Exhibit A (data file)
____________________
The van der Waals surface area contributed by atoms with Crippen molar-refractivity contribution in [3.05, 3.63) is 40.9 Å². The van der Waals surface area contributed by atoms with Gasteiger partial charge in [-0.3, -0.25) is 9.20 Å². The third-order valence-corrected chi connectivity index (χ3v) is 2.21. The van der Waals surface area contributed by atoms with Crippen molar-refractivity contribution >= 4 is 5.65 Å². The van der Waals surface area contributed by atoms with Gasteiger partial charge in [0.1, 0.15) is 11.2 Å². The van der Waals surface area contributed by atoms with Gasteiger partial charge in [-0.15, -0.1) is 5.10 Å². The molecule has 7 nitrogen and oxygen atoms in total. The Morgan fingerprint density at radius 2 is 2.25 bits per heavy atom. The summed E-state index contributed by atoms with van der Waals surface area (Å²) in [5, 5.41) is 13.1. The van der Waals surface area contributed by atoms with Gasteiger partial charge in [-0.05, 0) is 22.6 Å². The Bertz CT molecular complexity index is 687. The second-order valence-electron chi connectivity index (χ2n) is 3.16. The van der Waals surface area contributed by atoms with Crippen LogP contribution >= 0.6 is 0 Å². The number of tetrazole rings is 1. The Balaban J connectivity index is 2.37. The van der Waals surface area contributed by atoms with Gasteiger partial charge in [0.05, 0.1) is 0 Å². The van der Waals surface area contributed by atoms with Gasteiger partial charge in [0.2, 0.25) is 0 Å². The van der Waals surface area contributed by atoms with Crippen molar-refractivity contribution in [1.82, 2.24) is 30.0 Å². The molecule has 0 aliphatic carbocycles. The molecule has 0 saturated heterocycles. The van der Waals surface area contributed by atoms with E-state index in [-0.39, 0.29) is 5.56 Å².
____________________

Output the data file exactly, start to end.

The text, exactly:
The van der Waals surface area contributed by atoms with Crippen molar-refractivity contribution in [3.05, 3.63) is 40.9 Å². The van der Waals surface area contributed by atoms with Gasteiger partial charge in [-0.3, -0.25) is 9.20 Å². The third-order valence-corrected chi connectivity index (χ3v) is 2.21. The van der Waals surface area contributed by atoms with Crippen molar-refractivity contribution >= 4 is 5.65 Å². The van der Waals surface area contributed by atoms with Gasteiger partial charge in [0.1, 0.15) is 11.2 Å². The van der Waals surface area contributed by atoms with Gasteiger partial charge in [-0.15, -0.1) is 5.10 Å². The molecule has 7 nitrogen and oxygen atoms in total. The Morgan fingerprint density at radius 2 is 2.25 bits per heavy atom. The summed E-state index contributed by atoms with van der Waals surface area (Å²) in [5, 5.41) is 13.1. The van der Waals surface area contributed by atoms with Gasteiger partial charge in [-0.05, 0) is 22.6 Å². The Bertz CT molecular complexity index is 687. The second-order valence-electron chi connectivity index (χ2n) is 3.16. The van der Waals surface area contributed by atoms with Crippen LogP contribution >= 0.6 is 0 Å². The number of tetrazole rings is 1. The Balaban J connectivity index is 2.37. The van der Waals surface area contributed by atoms with Gasteiger partial charge in [0.05, 0.1) is 0 Å². The van der Waals surface area contributed by atoms with Gasteiger partial charge in [0.2, 0.25) is 0 Å². The van der Waals surface area contributed by atoms with Crippen molar-refractivity contribution in [1.82, 2.24) is 30.0 Å². The molecule has 0 aliphatic carbocycles. The molecule has 0 saturated heterocycles. The van der Waals surface area contributed by atoms with E-state index in [-0.39, 0.29) is 5.56 Å².